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You knew it, science proves it. Exercise can be poisonous

Too much exercise can actually poison your blood. But the amount it takes to get toxic isn't a feat for mere mortals.

If he keeps that up all day, his blood won't be very happy.Cpl. Earnest J. Barnes, US Marine Corps, via Wikimedia Commons

Studies come out all the time that tout the benefits of exercise. It can help you lose weight, live longer, cut stress, strengthen bones and ... yawn ... um, where was I? But just recently I came across a study about exercise that made me drop my doughnut, get out of my recliner and really take notice. According to a study in the International Journal of Sports Medicine, exercise, it seems, can poison your blood.

OK, before you get too excited and put the StairMaster out on the street, we're not actually talking about the healthy kind of exercise. You know, the kind where you walk the dog around the neighborhood while listening to a CNET podcast or lift a few weights in the basement while binge-watching Daredevil on Netflix. We're talking extreme exercise. How extreme?

Well, the researchers -- who hail from various universities in the UK and Australia -- studied what happened inside the bodies of runners competing in a 24-hour non-stop ultra-marathon. That's right -- people who run for 24-hours without taking a break. Because it's fun.

After all of that pavement pounding, the researchers found that the guts in the 17 runners they tested actually got leaky and allowed bacteria to enter the bloodstream where some of them released toxins, according to Scientific American. As a result of those invaders, the runners' bodies initiated an immune response which led to inflammation.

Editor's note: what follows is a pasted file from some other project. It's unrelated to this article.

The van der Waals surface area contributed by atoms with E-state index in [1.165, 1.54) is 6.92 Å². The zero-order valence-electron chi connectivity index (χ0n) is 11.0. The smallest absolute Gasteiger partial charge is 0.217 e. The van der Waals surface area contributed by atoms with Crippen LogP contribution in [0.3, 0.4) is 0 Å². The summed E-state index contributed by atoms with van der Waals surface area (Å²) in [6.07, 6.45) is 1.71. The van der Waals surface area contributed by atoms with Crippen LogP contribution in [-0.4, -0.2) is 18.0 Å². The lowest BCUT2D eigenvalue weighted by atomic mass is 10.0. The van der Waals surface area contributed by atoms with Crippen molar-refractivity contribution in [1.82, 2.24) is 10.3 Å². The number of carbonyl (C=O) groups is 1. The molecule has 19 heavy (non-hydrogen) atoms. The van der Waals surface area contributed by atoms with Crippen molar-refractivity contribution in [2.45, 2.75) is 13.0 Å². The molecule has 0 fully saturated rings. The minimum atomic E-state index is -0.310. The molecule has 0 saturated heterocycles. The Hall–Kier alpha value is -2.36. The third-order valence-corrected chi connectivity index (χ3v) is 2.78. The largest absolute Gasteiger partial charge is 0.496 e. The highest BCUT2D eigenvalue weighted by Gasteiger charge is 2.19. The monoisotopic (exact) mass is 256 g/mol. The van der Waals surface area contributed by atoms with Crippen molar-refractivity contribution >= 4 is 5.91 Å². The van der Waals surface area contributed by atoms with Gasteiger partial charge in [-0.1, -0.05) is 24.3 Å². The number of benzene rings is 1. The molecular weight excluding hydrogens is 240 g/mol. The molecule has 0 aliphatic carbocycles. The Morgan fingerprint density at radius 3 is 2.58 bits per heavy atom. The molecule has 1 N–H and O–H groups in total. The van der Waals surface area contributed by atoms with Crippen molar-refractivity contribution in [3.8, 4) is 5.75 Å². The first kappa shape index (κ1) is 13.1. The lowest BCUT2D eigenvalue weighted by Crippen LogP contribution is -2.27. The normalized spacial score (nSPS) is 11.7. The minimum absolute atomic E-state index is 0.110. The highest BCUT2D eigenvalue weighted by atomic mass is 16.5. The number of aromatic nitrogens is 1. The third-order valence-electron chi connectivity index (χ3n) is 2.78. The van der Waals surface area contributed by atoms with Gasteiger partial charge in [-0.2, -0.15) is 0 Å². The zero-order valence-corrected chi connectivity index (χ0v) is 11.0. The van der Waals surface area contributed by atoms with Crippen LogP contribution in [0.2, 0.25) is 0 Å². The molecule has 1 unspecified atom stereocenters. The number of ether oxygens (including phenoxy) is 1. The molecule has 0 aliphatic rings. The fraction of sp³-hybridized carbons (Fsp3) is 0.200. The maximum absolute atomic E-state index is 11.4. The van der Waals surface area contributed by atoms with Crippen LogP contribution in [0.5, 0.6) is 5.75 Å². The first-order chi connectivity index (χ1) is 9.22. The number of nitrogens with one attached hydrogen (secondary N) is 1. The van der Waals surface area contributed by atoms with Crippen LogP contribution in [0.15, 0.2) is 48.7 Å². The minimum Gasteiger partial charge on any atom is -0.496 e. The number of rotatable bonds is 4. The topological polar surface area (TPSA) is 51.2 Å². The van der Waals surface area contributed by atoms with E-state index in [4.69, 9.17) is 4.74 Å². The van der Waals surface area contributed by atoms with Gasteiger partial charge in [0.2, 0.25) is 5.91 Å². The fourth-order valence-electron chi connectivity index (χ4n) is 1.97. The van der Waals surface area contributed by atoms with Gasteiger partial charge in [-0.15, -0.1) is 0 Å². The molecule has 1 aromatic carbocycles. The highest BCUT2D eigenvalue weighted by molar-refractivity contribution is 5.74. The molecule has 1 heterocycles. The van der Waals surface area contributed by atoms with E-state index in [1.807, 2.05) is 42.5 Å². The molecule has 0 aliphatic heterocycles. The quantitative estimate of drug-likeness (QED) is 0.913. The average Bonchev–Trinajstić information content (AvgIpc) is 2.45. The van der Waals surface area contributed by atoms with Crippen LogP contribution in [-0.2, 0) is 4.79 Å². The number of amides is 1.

"Some runners actually had blood profiles identical to those of patients admitted to the hospital with blood poisoning, or sepsis," says Scientific American.

Interestingly, the researchers found that the most well-conditioned athletes were able to counter their immune systems' reactions to the extreme exercise by producing anti-inflammatory compounds.

Unfortunately, the research mentions nothing about the mental states of people who run non-stop for a full day. I imagine that would be a study worth reading.

While you might not be embarking on a 24-hour run any time soon, the researchers said that they started seeing an inflammatory response after just four hours. So best to be in good enough shape so that your body can fight back against its own immune system if you're going to embark on a long workout.

It all doesn't really sound worth it to me though. Think I'll just stick with those remote control arm curls for now.